“Perennials are fun because it’s a whole other skill set,” she said. “You prune things in the winter. The rhythm of the year is different than with annuals. And then it also gives you flowers and blooms for a longer chunk of time.”
Liebl enjoys the rhythm of the seasons. Planning for spring and summer events usually begins the previous fall, as most weddings are planned in advance. That gives her time to plan for the annual flowers she needs for the arrangements.
Planting begins after the new year.
“I don’t have any heated growing spaces,” she said. “I have a little heated propagation space, so I can start seeds really early.”
Liebl will begin the earliest annual seeds in mid-February and transfer them into a hoop house in middle of April. She’ll begin to cut flowers at the end of May.
Early flowers include cold-hardy varieties such as baby’s breath, bachelor’s buttons, sweet peas and Persian cress.
“In the early spring, that’s when all the ferns start to grow in the woods, and all the new foliage on woody things is really bright green and small. So I like to use a lot of that,” she said.
By the end of May and beginning of June, she’ll use pussy willows, forsythia and lilacs.
“Right now is when the peonies are starting to open, so I used a lot of peonies this past weekend,” she said.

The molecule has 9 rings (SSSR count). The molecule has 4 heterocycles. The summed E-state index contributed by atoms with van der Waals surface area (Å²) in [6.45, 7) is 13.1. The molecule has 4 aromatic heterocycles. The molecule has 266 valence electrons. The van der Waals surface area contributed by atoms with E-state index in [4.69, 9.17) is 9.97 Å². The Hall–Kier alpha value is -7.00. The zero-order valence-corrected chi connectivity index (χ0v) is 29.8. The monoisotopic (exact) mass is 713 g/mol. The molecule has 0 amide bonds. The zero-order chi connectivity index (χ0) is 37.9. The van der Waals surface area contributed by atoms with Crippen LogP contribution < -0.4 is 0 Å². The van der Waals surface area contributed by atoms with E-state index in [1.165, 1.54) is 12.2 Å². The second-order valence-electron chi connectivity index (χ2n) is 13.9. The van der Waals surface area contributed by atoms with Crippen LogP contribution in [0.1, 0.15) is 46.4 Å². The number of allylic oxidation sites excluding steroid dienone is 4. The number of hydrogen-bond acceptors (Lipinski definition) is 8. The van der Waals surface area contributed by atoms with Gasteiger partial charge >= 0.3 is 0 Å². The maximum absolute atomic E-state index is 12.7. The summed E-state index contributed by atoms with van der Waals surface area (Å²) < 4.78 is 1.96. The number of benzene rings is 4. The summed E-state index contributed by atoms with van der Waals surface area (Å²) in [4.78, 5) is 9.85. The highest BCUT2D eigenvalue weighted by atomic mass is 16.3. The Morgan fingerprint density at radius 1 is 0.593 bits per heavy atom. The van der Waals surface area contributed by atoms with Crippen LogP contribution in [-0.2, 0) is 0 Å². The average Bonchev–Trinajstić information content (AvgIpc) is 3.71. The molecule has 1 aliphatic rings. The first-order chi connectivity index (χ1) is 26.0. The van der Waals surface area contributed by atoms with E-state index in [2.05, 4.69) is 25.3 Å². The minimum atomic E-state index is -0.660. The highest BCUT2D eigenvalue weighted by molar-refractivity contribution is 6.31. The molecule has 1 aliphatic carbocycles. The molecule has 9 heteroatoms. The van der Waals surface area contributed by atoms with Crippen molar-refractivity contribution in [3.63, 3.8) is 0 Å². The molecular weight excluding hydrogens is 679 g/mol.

Irises are blooming now, and poppies just started blooming.
“Then as the summer goes on – from the middle of July to the end of September, early October, whenever the first frost is – it’s full-on annual flowers,” she said.
That means a lot of zinnias, marigolds, cosmos, snapdragons, China asters and other flowers.
Growing the flowers is only part of the job. Then there’s the arranging. When that time comes, Liebl is like a painter, but as a floral designer, she uses flowers instead of paint and draws from the color palette she’s already grown. Again, planning the flower arrangements months in advance helps make sure she has the right colors for the weddings.
“If someone was like, ‘I really love hot pink,’ then I’ll make sure to order seeds that will have varieties of that specific color,” she said.
This year, there’s been a trend for white and yellow flowers. So far this year, she’s used white and pale yellow stock growing in the greenhouse, baby’s breath, white and creamy yellow China asters, daffodils and feverfew – white with a yellow center.
“I like the growing the most,” Liebl said, adding that she’s been growing vegetables for eight seasons and flowers for four. “It’s kind of limited in the types of vegetables that we grow and eat, but with flowers, the whole world of flowers is open to you.”
“And it’s fun to be able to mix things with nature in with things that I grew. I’m still learning every year of what’s available. … It’s kind of fun to be like, ‘I have a wedding this week. I’m just going to take an hour and walk through the woods and see if there’s stuff that would mesh well with the idea of what I have in my head.'”